Private school scholarship restrictions rejected - East Valley Tribune: East Valley Local News

Private school scholarship restrictions rejected

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Posted: Thursday, March 4, 2010 5:43 pm | Updated: 3:52 am, Sat Oct 8, 2011.

State lawmakers refused Thursday to limit taxpayer-funded scholarships for private schools to the poor and the middle class.

Rigged Privilege: A Tribune investigation

State lawmakers refused Thursday to limit taxpayer-funded scholarships for private schools to the poor and the middle class.

On a 33-22 margin, the House rejected putting income limits on the program. Rep. Rick Murphy, R-Glendale, said there is no reason to deny the benefits to the children of all.

Rigged Privilege: A Tribune investigation

The move came over the objection of several lawmakers who said the program amounts to a form of welfare for the rich. Rep. Steve Farley, D-Tucson, said the lack of income limits defeats one of the key purposes of the law: to provide school choice opportunities for those of limited means.

Lawmakers also rejected a proposal to prohibit the organizations that award these scholarships from considering the "recommendations" of the donors. Rep. Tom Chabin, D-Flagstaff, said that essentially allows donors to earmark their donations for their grandchildren and the children of friends.

This matters because Arizona provides a dollar-for-dollar credit against state income taxes for amounts donated, up to $1,000 for couples. What that means is any contribution to help a student go to private school amounts to an equal reduction of funds paid to the state, including aid for public education.

Murphy, the prime sponsor of the legislation, did agree to back off a demand to actually increase by 50 percent the amount that taxpayers can divert from what they owe the state.

That came after he found some members of his own Republican party balking at the idea of increasing the maximum tax credit to $1,500 a year for couples. Rep. Michele Reagan, R-Scottsdale, said such a move is questionable at a time when the state is facing a deficit for the coming year of more than $3 billion.

A state constitutional provision specifically bans state funds from helping private schools.

The 1997 law gets around that because the money is given by individuals to the organizations that provide the scholarships for these schools. The Arizona Supreme Court has said that the dollar-for-dollar tax credit for donations is legal even though it reduces state revenues because the cash never made it into the state treasury itself.

Murphy said the credits also save money. He said the average scholarship is $1,900, far less than state aid to public schools.

But Farley said the flaw in that argument is the presumption that all these children would be going to public schools in the first place.

"What we're doing is just simply a bailout for rich families so that they can get tax money to pay for a school they were going to pay for anyway because they have the means," he said. "That way, there is no money saved for the state because that kid wasn't going to go to a public school in the first place."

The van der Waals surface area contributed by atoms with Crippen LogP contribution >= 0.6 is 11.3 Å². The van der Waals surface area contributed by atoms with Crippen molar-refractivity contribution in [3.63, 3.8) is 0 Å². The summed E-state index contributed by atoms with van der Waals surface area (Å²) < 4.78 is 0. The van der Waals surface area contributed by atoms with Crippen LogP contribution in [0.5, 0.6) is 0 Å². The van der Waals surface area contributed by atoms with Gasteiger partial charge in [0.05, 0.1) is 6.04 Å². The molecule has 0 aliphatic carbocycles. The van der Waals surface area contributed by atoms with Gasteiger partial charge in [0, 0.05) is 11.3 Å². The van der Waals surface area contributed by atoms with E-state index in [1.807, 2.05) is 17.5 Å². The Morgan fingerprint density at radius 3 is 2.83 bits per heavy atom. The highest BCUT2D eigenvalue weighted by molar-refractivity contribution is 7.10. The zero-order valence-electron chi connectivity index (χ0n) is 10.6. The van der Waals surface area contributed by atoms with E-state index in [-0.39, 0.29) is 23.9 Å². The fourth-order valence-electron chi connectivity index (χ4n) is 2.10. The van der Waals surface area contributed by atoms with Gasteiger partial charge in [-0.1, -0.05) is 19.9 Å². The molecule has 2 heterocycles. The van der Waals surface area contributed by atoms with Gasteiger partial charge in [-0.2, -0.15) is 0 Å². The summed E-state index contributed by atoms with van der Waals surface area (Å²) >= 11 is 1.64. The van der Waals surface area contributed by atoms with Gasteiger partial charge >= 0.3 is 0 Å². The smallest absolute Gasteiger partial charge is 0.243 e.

He supported a proposal by Rep. Anna Tovar, D-Tolleson, to limit eligibility to those families whose income is no more than 185 percent of the level the federal government uses to determine if students get free or reduced-price lunches. That computes to $75,467 for a family of four.

Murphy said there's no reason for that limit.

"Just because somebody makes $100,000 a year, if they've got eight kids they're probably pretty close to the poverty level," he said.

In fact, what Tovar wanted would still cover that family: Her proposed income limit for a family of eight would be $128,668.

For the 2008 tax year, the amount of money diverted through individual income tax credits was more than $55.2 million. Another $10.8 million was diverted through a separate credit for corporations, with scholarships from those funds already subject to the income limits that Tovar unsuccessfully sought to put on the individual tax credit program.

The issue of letting donors make recommendations goes to the related question of whether people of means are abusing the system.

Technically speaking, contributors cannot make their donations contingent on the money going to help a specific student. But the law permits scholarship organizations to consider the recommendations of those who write the checks as long as that recommendation does not come from the child's own parents.

Rep. David Schapira, D-Tempe, said those recommendations "are almost always, if not always, accepted and designated to that student." He said that only makes sense.

"If you as a donor give your contribution to a scholarship tuition organization recommended for a specific student and it doesn't go to that student, you're not going to give to that STO anymore," he said.

Murphy said there's nothing wrong with the law.

"It's appropriate for folks to be able to have a recommendation," he said, pointing out that it is not legally binding for the scholarship organization.

The tax credit program for corporations does not permit recommendations.

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